Artist Scott Blake has made a creative collection of flip books using a variety of novel techniques. Among Blake's animated creations: bar code flip books based on his signature bar code illustration style, a fire flip book that is partially burned upon completion, and a series of negative-space flip books created with a hole punch. The flip books are available for purchase on his site.
Tuesday, Apr 14th 2015 (1:27am)
Meet Alan Adler, the 76-year-old inventor who revolutionized flying discs with the Aerobie and has now revolutionized the single-cup coffee world with the AeroPress.
On a cold Monday morning I was sitting at the counter of a diner. It was buzzing; Omelets, French toast, and eggs Benedict flew by. And as I sipped on my coffee, my eyes were darting all over, putting price tags on every fixture, every chair, every packet of ketchup. I knew a secret through the grapevine that employees and customers didn't. Seven hours from now, this restaurant was going to die. And I was going to pick over the remains.
Personally, I buy the cheap ones. They all break in the storm and I like the idea of disposables.
Oliver Ruuger makes umbrellas. Each umbrella is hand crafted in Ruuger's small, London workshop using many intricate processes in order to execute these bold, premium pieces. He has reintroduced these familiar items as something luxurious and indulgent by using specialist, time consuming techniques and carefully-sourced exotic leathers, woods and metals.
Ironically, terrorism is actually an act against the very religion they claim to believe in. It’s an acknowledgement that the religion and its teachings aren’t enough to convince people to follow it. Any religion that requires coercion is not about the community, but about the leaders wanting power.
Why do so many country names end in -stan? The suffix -stan is Persian for 'place of' or 'country.' This video explains how the root word gave us so many other words in various languages, and spread to places you wouldn't have expected.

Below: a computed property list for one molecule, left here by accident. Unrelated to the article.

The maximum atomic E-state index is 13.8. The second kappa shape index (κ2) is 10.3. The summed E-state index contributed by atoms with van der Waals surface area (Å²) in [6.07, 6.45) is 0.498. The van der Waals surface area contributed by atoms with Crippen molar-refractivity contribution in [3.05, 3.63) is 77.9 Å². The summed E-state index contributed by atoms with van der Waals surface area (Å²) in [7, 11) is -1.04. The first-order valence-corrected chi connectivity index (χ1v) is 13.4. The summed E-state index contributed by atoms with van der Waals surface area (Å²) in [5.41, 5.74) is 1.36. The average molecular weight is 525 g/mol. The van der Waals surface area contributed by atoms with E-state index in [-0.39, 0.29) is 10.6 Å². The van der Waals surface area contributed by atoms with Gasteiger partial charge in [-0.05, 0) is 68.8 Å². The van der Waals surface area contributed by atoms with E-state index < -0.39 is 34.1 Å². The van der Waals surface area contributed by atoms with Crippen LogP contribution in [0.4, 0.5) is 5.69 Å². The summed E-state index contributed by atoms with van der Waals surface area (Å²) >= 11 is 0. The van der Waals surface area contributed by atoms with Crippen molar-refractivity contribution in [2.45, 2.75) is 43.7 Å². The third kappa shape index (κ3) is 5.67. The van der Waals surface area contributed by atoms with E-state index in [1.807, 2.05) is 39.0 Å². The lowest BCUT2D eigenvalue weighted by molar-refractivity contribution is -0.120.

Fifty-one years ago, Arthur Lampitt of Granite City, Illinois, smashed his 1963 Thunderbird into a truck. This week during surgery in suburban St. Louis, a 7-inch turn signal lever from that T-Bird was removed from his left arm.
Friday, Jan 2nd 2015 (12:01am)
For nearly thirty years, a phantom haunted the woods of Central Maine. Unseen and unknown, he lived in secret, creeping into homes in the dead of night and surviving on what he could steal. To the spooked locals, he became a legend - or maybe a myth. They wondered how he could possibly be real. Until one day last year, the hermit came out of the forest.
Tuesday, Aug 26th 2014 (12:03am) | Thanks: Niveras
The Brazilian family da Silva with a rare genetic disorder giving six fingers on each hand has become a symbol of their nation's hopes to bring home Brazil's sixth world cup title.
Watching a cucumber plant grow is way more interesting than you’d think. in this video, we get a close look at the physics of the tendrils that cucumbers use to grab onto supports. I spend some of my gardening time trying to “help” a tendril catch the support I build for it, with mixed results. They seem to have it pretty well figured out on their own. Biologist Roger Hangarter has a website called Plants-In-Motion, where you can see many different time-lapse movies of plants.
Tuesday, May 13th 2014 (12:15am) | Thanks: Squid
If you work in an office or just like to be organized, you'll be familiar with binder clips. They're those incredibly cheap, little black (or colored) clips that keep things together. What you probably don't know, though, is that they're arguably the ultimate hacking tool. There aren't many things as cheap or abundant that accomplish so many things.
To help you realize binder clip glory, here are 33 life-changing ways to use binder clips.
Tuesday, Apr 22nd 2014 (12:04am)
With the help of Google Translate (and an ability to interpret completely random sentence structure), an American can find out what kind of advice the Japanese give to their own countrymen on how to handle the peculiarities of American culture. Here are some things to look out for if you are visiting America from Japan.
Friday, Feb 21st 2014 (12:08am)
We hope you're not afraid of heights, because this even made our palms sweat. What you see below is a mountain in China called Mt. Hua Shan. At its base, you'll find a gigantic set of stone stairs, called "the Heavenly Stairs." These stairs go so high up the mountainside, it's hard to see where they end. If that wasn't enough, the precarious stairs lead to the world's most dangerous trail, the Hua Shan plank path. The plank trail leads high up the Hua Shan mountain just outside the city Xi'an. No one will force you to wear safety gear, although it's strongly encouraged. The trail itself is dangerous and stunning, but what is at the top will really shock you.
Wednesday, Jan 8th 2014 (3:49am)
What's the most useful button on your remote control?
Nothing! Player's off!
Independence Day: Resurgence (2016)
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